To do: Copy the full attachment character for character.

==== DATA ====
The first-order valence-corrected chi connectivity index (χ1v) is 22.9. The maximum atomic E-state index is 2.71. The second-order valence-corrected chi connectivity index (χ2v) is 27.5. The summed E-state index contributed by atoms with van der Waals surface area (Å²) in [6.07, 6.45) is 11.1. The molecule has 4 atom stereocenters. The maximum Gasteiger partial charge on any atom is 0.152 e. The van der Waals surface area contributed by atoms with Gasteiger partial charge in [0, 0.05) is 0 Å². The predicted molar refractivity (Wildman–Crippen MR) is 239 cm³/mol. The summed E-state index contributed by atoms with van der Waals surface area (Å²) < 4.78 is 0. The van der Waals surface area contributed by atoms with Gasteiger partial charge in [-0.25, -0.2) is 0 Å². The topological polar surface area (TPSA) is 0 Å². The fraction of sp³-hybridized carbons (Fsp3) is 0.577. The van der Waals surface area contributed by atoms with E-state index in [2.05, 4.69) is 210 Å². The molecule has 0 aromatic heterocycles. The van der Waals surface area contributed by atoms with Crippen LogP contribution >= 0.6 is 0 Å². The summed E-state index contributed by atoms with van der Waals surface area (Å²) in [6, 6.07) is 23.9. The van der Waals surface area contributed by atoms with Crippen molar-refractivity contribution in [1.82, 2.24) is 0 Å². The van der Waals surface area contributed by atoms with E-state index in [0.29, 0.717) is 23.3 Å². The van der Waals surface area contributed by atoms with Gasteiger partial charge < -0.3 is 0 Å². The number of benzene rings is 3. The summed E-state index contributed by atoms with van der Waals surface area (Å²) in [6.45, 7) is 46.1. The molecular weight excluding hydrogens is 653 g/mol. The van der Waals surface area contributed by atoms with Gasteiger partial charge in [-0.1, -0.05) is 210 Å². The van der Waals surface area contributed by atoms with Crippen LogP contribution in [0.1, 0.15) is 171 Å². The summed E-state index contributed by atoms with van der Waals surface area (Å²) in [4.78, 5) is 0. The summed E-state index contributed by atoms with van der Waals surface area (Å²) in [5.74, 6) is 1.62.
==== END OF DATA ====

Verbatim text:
The first-order valence-corrected chi connectivity index (χ1v) is 22.9. The maximum atomic E-state index is 2.71. The second-order valence-corrected chi connectivity index (χ2v) is 27.5. The summed E-state index contributed by atoms with van der Waals surface area (Å²) in [6.07, 6.45) is 11.1. The molecule has 4 atom stereocenters. The maximum Gasteiger partial charge on any atom is 0.152 e. The van der Waals surface area contributed by atoms with Gasteiger partial charge in [0, 0.05) is 0 Å². The predicted molar refractivity (Wildman–Crippen MR) is 239 cm³/mol. The summed E-state index contributed by atoms with van der Waals surface area (Å²) < 4.78 is 0. The van der Waals surface area contributed by atoms with Gasteiger partial charge in [-0.25, -0.2) is 0 Å². The topological polar surface area (TPSA) is 0 Å². The fraction of sp³-hybridized carbons (Fsp3) is 0.577. The van der Waals surface area contributed by atoms with E-state index in [2.05, 4.69) is 210 Å². The molecule has 0 aromatic heterocycles. The van der Waals surface area contributed by atoms with Crippen LogP contribution >= 0.6 is 0 Å². The summed E-state index contributed by atoms with van der Waals surface area (Å²) in [6, 6.07) is 23.9. The van der Waals surface area contributed by atoms with Crippen molar-refractivity contribution in [1.82, 2.24) is 0 Å². The van der Waals surface area contributed by atoms with E-state index in [0.29, 0.717) is 23.3 Å². The van der Waals surface area contributed by atoms with Gasteiger partial charge < -0.3 is 0 Å². The number of benzene rings is 3. The summed E-state index contributed by atoms with van der Waals surface area (Å²) in [6.45, 7) is 46.1. The molecular weight excluding hydrogens is 653 g/mol. The van der Waals surface area contributed by atoms with Gasteiger partial charge in [-0.1, -0.05) is 210 Å². The van der Waals surface area contributed by atoms with Crippen LogP contribution in [0.1, 0.15) is 171 Å². The summed E-state index contributed by atoms with van der Waals surface area (Å²) in [4.78, 5) is 0. The summed E-state index contributed by atoms with van der Waals surface area (Å²) in [5.74, 6) is 1.62.